Russia's Aviaconversia currently markets a 4-watt GPS jammer weighing about 19 pounds but capable of denying GPS reception for about 125 miles, Defense Daily reports. A 1-watt jammer can disrupt GPS signal acquisition for more than 60 miles. A 1-kilowatt jammer can completely disable military GPS receivers for about 50 miles.
An attentive reader will at this point be a bit confused. How can a 4-watt system have a range of 125 miles, but a 1 kilowatt system only has a range of 50 miles? The answer is that the first system’s numbers are for jamming civilian GPS signals, while the second is jamming military systems. The military GPS signal is designed to be more difficult to jam, and hence requires a much higher power to jam. Why is this so? A quick aside now in how jamming works (or can work.)
Any signal is transmitted at a particular wavelength, or range of wavelengths. And the signal will have a certain robustness—there is a certain signal to noise ratio above which the signal can be read and below which it can’t. (Noise in this sense is just a random background.) A conventional jammer works by just putting out a lot of noise—it raises the floor, attempting to put out so much noise power that it overwhelms the signal power you’re trying to read. Now, a power source gets weaker the farther you are from the antenna (and it goes down as one over the square of the distance), which is why a certain power has a maximum jamming range. The more power your jammer has, the longer its effective jamming range.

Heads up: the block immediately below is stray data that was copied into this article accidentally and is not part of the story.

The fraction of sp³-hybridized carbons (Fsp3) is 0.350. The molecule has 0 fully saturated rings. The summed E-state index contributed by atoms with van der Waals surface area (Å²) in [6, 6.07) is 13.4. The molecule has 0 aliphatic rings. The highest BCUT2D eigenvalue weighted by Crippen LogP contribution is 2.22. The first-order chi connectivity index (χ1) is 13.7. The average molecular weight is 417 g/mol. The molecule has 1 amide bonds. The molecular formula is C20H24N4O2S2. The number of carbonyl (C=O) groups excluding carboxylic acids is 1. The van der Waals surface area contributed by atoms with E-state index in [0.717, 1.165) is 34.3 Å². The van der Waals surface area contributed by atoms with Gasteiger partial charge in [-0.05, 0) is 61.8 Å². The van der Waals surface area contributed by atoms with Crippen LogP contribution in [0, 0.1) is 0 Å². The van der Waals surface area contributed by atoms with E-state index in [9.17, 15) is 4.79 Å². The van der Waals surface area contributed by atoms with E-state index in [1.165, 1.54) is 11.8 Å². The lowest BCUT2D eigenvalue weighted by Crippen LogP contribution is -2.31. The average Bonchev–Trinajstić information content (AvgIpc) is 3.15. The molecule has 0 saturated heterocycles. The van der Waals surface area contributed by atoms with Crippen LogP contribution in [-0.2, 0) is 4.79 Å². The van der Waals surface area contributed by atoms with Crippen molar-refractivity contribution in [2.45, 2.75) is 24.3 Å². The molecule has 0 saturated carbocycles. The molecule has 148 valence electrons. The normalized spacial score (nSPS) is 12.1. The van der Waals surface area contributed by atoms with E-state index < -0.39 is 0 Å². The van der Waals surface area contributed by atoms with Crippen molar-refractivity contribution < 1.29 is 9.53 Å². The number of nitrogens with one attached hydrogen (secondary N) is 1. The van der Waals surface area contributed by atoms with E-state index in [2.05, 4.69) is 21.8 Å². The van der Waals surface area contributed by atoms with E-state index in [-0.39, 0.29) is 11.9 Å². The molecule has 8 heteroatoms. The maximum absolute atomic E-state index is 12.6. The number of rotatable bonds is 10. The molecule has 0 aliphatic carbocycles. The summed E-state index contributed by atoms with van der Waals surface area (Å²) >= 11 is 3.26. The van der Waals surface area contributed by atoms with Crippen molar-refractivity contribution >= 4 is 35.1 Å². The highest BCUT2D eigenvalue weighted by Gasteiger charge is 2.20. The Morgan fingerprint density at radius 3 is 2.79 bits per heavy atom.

A second, more sophisticated form of GPS interference is spoofing. You set up a transmitter that pretends it’s a GPS satellite, and sends out bogus information that will confuse the guidance system into thinking its position is somewhere other than where it is. Regular jamming is kind of like scribbling all over a roadmap so a driver can’t read it. Spoofing would be giving him a roadmap with the wrong roads on it, so where he thinks he’s going isn’t where he really is going.
Anyway, there are a couple of different systemic ways to improve your resistance to regular jamming of the first type. One is simply to have a stronger signal. If your signal is twice as strong, there will need to be twice as much jamming noise to bring it below the lower threshold signal to noise ratio. A second way is to design a signal structure that has a lower threshold signal to noise ratio. Then, the same power signal can be read with more noise present. (I don’t know much about this—you’d have to find an electrical engineer who knows about signal processing.) And a final way is to move your signal around across a range of wavelengths, so that a jammer has to jam a larger portion of the frequency spectrum in order to effectively jam the signal, which requires more power. This can be done passively, automatically. Or it can be done actively—if the signal is suddenly jammed, you jump to another wavelength to try and avoid the jamming.